(Feb. 24, 2009) Plaid Cymru MEP Jill Evans was one of a five strong delegation from the European Parliament sent to report on the humanitarian situation in Gaza following the twenty two days of Israeli bombing. Jill represents the whole of Wales in the European Parliament.
As the new year dawned, like thousands of others, I watched in horror as Israeli bombs rained down on Gaza. Having visited Palestine several times, I knew what death and destruction would be caused in this densely populated area (the size of Wrexham) where a million and a half people live. I had seen at first hand the grinding poverty caused by the Israeli occupation and the two year siege of Gaza. People who were already living in desperate conditions were now under attack with no way to escape and nowhere to hide. Now I was going to see Gaza after twenty two days of bombing.
I expected to see scenes of devastation but the reality was shocking. In parts of Gaza City whole streets had been reduced to rubble and the survivors lived in tents on the site of their former homes. Many people had lost several family members in the attacks, including babies and children. In the Al Hajaj house in Zeitoun I listened to the most distressing story from a young man whose father and sister had been killed before his eyes when a bomb came through the roof. His sister was only fifteen months old and badly burnt. He tried to get help but because it was a combat zone he was not allowed to leave and there were no ambulances. The bodies were left there for fifteen days.
In a rural area outside Gaza City we met a father of young children whose wife and mother in law had been shot by soldiers. Their house was being shelled by tanks and they left waving a white cloth to get to safety but they were fired on. They fell on the road and bled to death. Their relatives were unable to reach them. The house was then used by the soldiers who left terrifying warnings scrawled on the walls for others to see.
This was the reality of what was happening behind the press blackouts in Gaza. This was how fifteen hundred people died. Their terror and pain is unimaginable.
Now they have to try and rebuild their lives and their homes. But even if the bombing is over the siege is not. Gaza is closed to the outside world and the Israelis allow only fifteen items to cross the checkpoints – mostly food, some medicines and mattresses. Anything they think might be used to attack them is banned, including paper, glass and cement. You can’t rebuild a society without the tools.
The same applies to the economy of Gaza. The Israeli bombers had targetted factories, government buildings and schools. In Izbet Abd Rabo I met Dr. Yasser Wadia who took us around the wreckage of what had been his ice cream factory employing over two hundred people. Not only had the factory been destroyed but after the bombing the tanks came in to ensure that nothing was left standing. Every refrigerated van had been burnt. Over six hundred businesses were damaged or destroyed including Gaza’s biggest wheat flour mill.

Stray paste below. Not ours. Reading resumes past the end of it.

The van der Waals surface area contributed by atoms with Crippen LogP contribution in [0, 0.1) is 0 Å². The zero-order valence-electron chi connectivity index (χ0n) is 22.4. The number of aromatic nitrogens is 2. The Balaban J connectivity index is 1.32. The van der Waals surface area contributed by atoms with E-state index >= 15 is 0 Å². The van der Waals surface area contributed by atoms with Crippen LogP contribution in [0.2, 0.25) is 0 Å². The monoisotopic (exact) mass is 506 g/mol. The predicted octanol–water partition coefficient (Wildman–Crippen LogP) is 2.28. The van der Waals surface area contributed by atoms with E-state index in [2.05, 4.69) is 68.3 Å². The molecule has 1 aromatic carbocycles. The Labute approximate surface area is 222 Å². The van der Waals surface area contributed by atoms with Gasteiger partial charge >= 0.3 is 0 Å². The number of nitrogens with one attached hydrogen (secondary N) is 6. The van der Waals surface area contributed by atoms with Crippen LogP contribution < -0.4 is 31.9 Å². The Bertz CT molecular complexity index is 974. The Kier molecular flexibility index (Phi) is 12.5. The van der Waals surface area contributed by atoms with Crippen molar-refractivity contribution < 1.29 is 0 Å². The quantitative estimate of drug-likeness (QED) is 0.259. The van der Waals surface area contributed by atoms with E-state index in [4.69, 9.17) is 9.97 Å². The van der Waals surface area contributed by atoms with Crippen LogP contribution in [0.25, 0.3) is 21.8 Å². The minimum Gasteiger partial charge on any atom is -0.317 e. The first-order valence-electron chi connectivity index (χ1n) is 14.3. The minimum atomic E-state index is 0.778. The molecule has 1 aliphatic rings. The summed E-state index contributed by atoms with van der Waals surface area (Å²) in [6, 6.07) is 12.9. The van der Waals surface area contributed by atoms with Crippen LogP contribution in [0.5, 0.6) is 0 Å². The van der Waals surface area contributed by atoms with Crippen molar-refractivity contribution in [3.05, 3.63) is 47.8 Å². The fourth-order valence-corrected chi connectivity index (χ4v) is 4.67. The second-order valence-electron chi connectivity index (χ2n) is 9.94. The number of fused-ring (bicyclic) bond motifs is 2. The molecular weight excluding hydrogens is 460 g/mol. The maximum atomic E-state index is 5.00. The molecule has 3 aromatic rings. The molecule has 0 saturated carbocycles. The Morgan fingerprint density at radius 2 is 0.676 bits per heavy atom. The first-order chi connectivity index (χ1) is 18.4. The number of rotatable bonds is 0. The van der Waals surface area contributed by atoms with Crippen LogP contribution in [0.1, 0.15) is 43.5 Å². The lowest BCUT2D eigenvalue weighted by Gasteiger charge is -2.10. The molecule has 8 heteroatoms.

Today over 90% of the people are totally dependent on United Nations food aid. We saw the four hundred men a day queuing The bombs that fell on the Al Quds Hospital also badly damaged the cultural centre next door. But on the charred and blackened walls hung new, colourful paintings placed there by artists who won’t allow the violence to kill the hope and spirit of the people of Palestine.
up outside a food distribution centre to collect their parcels of flour, sugar, oil, milk and luncheon meat.
No roof was left above the Disney painted walls of the children’s ward of the Al Quds Hospital, now deserted. When the hospital was bombed by an F16 the staff had to evacuate and literally carried the forty five patients down the street to safety, including three in intensive care. Sixteen of their ambulances had been destroyed. The hospital staff had to put out the fire because no fire engines were allowed in.
This was not defending Israel. This was a calculated and deliberate attack to destroy the heart and the economy of Gaza.
But despite everything the Palestinian people could be optimistic. Outside the wreckage of the American International School, we heard from the head teacher that they had rented other premises so they could carry on teaching the two hundred Palestinian students. Over half of the population of Gaza is under 25 years old, and driving through the streets there seemed to be young people everywhere. I was told that this is because so many schools have been bombed that the children go to school in shifts in the ones that are left.
The politicians we met from all parties were committed to forming a “unity” government of Palestinians. Everyone saw the need to come together to work for peace and justice and the European Union had a role to play. When a unity government was formed two years ago, despite having called for it we refused to work with it. This time we have to recognise the government and help ensure that the international community – most importantly the United States – does so too. That is the message we reported back to the President of the European Parliament and that is what I said in my speech to the parliament last week. We have to play our part in ending the Israeli occupation of Palestine and see the two states living peacefully side by side.
The bombs that fell on the Al Quds Hospital also badly damaged the cultural centre next door. Artists have started to return and display new, colourful paintings on the charred and blackened walls. They hang there as a reminder that no war can kill the hope and spirit of the people of Palestine.